My take: Just say no to unnecessary tests

This is a piece that I wrote awhile back. I have used some of the article’s wording in recently published op-eds.

“Aren’t you are going to order a urine test, chest x-ray or electrocardiogram?”

The patient before me was a healthy adult I was seeing for a preventive health exam. As a primary care physician, I frequently encounter similar questions. Despite lacking studies suggesting any benefit to ordering these tests in asymptomatic patients, almost half of physicians do so routinely.

Our health care system contains a myriad of incentives encouraging rampant testing. One reason is the doctor’s desire to avoid lawsuits by practicing defensive medicine. Additionally, the physician payment system encourages medical excess.

Another factor flies under the radar. It takes a willing patient to partake in the overtesting phenomenon. We need to question why.

The stakes in our health system are high, and the statistics grim. Despite spending almost twice as much per patient compared to other industrialized countries, the United States ranks poorly when it comes health outcomes. Health care expenditures in 2007 totaled $2.3 trillion, and is expected to almost double over the next decade. Excessive testing, combined with the demand for the newest, more expensive diagnostic modalities, play a pivotal role in increasing costs. For instance, acquiescing to this patient’s request and indiscriminately ordering routine urine tests, chest x-rays and electrocardiograms in everybody can cost almost $200 million annually.

Patients usually do not consider national health care costs when discussing the need for testing. Perpetuated by the media, the common mentality is that “more tests must mean better medicine”. Gary Schwitzer, Associate Professor at the University of Minnesota’s School of Journalism, leads a team that evaluates and grades health stories in the news. Regarding the media, he notes a “surprisingly strong evidence of bias” in favor of tests. Even respected health journalists and television physician personalities occasionally ignore rigorously studied clinical medicine guidelines. Explaining evidence does not lend itself to sound bites, which often diminishes discussing the risks of a diagnostic test.

Every test has the possibility of a “false positive”, defined as a positive result in the absence of disease. A relatively accurate study like a mammogram has a false positive rate of 5 percent. Contrast this to a urine test screening for bladder cancer, which at 35 percent, has a significantly higher false positive rate. False positives lead to progressively more invasive tests – like a needle biopsy or CT scan – where the complications become more dangerous. Consider that a needle biopsy can lead to significant bleeding and infection, and a single CT scan exposes the patient to potentially cancer-causing radiation equivalent to 400 chest x-rays.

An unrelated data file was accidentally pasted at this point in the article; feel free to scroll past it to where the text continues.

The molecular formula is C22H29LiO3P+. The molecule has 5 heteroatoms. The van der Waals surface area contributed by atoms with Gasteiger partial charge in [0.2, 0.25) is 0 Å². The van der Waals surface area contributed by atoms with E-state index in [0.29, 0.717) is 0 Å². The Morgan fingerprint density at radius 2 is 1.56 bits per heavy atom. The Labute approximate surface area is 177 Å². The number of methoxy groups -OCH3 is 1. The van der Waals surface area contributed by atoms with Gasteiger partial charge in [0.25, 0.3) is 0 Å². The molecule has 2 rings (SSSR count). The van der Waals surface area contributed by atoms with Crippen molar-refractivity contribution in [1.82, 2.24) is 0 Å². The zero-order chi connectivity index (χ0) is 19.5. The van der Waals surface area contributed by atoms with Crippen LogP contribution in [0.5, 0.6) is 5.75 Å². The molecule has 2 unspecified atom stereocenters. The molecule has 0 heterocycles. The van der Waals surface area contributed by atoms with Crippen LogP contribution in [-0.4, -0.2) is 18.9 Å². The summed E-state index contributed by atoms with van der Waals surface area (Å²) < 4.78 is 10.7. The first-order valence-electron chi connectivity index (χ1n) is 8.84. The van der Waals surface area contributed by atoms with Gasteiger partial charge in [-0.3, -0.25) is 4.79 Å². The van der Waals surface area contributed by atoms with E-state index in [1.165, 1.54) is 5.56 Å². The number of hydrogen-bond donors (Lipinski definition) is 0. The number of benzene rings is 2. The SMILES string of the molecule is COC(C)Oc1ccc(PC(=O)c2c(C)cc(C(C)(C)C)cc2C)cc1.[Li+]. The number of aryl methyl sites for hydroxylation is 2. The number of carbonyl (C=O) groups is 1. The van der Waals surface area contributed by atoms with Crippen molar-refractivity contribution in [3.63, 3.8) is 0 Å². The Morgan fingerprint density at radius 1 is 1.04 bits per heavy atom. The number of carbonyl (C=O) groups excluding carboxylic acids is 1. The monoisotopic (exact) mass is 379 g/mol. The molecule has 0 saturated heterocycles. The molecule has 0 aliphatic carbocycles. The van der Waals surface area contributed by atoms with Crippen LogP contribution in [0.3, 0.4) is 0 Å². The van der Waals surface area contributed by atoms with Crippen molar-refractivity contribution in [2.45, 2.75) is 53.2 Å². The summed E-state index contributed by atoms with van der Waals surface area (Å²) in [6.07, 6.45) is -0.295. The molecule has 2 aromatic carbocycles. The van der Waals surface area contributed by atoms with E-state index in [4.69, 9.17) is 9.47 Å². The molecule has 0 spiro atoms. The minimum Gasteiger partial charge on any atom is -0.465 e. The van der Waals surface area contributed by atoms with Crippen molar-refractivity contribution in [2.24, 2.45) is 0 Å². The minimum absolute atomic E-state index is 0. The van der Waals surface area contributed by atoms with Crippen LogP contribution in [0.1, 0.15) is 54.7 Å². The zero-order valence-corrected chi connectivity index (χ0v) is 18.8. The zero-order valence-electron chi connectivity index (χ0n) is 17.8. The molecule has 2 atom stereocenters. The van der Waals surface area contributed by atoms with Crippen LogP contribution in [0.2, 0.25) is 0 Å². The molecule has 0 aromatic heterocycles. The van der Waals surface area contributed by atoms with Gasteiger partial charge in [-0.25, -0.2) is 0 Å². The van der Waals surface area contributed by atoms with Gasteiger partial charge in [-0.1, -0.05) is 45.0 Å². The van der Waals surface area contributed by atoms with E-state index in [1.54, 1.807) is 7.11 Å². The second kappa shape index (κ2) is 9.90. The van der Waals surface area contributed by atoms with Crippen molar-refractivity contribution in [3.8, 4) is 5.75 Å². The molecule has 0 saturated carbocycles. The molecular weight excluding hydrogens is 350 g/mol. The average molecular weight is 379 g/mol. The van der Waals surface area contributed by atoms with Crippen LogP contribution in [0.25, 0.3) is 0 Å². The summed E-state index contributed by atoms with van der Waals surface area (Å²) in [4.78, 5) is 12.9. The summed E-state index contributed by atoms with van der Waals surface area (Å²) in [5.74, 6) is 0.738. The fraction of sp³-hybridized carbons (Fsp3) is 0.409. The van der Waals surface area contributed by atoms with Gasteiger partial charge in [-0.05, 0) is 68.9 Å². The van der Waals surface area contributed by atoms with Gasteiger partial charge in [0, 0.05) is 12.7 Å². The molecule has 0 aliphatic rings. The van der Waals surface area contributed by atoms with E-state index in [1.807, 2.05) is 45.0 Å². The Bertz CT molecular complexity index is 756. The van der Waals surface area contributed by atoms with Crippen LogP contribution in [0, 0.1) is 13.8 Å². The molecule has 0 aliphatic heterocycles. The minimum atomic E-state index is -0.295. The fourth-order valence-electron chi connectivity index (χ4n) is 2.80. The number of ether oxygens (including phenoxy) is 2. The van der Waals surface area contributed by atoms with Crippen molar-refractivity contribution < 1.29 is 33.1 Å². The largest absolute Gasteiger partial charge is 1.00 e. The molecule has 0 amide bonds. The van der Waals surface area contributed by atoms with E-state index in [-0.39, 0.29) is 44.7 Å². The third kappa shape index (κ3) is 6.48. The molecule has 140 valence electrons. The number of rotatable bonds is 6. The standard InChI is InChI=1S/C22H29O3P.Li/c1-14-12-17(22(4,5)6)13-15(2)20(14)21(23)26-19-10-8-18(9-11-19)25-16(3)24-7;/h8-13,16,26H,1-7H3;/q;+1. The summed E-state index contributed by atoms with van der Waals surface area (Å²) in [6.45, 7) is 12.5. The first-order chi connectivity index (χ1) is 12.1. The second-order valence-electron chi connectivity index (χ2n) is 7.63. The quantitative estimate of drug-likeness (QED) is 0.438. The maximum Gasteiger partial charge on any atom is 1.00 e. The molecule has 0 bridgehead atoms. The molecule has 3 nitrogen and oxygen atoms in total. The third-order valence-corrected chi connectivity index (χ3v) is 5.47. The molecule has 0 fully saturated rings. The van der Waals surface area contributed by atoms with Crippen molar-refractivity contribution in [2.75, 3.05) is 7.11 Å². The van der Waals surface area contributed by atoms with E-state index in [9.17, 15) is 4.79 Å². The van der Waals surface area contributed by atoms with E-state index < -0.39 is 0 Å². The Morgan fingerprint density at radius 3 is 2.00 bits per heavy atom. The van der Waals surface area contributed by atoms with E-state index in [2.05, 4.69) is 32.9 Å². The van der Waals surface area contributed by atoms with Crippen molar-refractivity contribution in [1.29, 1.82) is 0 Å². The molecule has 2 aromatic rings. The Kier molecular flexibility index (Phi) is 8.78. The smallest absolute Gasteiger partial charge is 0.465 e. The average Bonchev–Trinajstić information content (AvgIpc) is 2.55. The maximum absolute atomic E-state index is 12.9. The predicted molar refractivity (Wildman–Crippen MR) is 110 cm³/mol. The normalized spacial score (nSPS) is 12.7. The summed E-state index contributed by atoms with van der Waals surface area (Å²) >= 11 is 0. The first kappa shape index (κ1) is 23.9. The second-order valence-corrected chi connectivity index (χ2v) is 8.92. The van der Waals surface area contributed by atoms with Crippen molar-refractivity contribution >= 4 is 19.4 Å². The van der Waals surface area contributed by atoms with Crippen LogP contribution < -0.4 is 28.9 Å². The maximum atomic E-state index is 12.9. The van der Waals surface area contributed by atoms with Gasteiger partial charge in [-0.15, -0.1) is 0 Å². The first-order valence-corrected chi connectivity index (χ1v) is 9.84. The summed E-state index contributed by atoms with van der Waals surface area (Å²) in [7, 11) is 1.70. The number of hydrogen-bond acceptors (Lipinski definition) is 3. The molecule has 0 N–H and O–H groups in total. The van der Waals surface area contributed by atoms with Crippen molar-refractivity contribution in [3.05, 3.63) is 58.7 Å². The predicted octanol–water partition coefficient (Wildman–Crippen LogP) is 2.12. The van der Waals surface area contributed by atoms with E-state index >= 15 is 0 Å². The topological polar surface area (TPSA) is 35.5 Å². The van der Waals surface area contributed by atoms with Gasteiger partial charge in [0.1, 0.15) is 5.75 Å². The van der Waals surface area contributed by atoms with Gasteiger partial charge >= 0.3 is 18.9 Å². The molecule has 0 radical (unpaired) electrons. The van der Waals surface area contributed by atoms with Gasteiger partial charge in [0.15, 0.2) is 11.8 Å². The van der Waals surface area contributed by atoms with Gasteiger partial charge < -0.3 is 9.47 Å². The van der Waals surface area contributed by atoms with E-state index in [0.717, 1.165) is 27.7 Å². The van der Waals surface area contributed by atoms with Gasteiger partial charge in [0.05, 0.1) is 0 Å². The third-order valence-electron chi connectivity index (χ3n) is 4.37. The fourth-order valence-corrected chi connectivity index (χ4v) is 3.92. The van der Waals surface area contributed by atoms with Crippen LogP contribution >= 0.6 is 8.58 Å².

Granted, many tests are beneficial. Screening studies looking for abnormal cholesterol levels, colon cancer, breast cancer and cervical cancer have been shown to save lives. If a patient has a concerning symptom, obtaining the appropriate test is imperative. However, subjecting the healthy population to unproven tests does not necessarily yield better results. In fact, data suggests that more intensive medical care can be associated with worse outcomes coupled with an increasing degree of medical errors and cost.

The public should be pro-active addressing the complications of medical procedures and imaging scans, especially if their doctors don’t. Studies have shown that patients tend to decline tests of questionable benefit when they are aware of the true risks. Understand that there is pro-testing bias in the media. Anecdotes of catching disease impact emotionally on TV and sell newspapers. Explaining medical evidence doesn’t inherently have a “human side”, and is subsequently downplayed. Health stories should be critically analyzed before being believed.

Back to my patient, who is waiting for an answer. Major guidelines recommend against ordering a routine urine test, chest x-ray, or electrocardiogram for the screening of bladder cancer, lung cancer, and heart disease respectively. There are no studies suggesting any improvement in patient outcomes by ordering these tests in the asymptomatic patient.

The answer is clear.

We need to say no to unnecessary tests.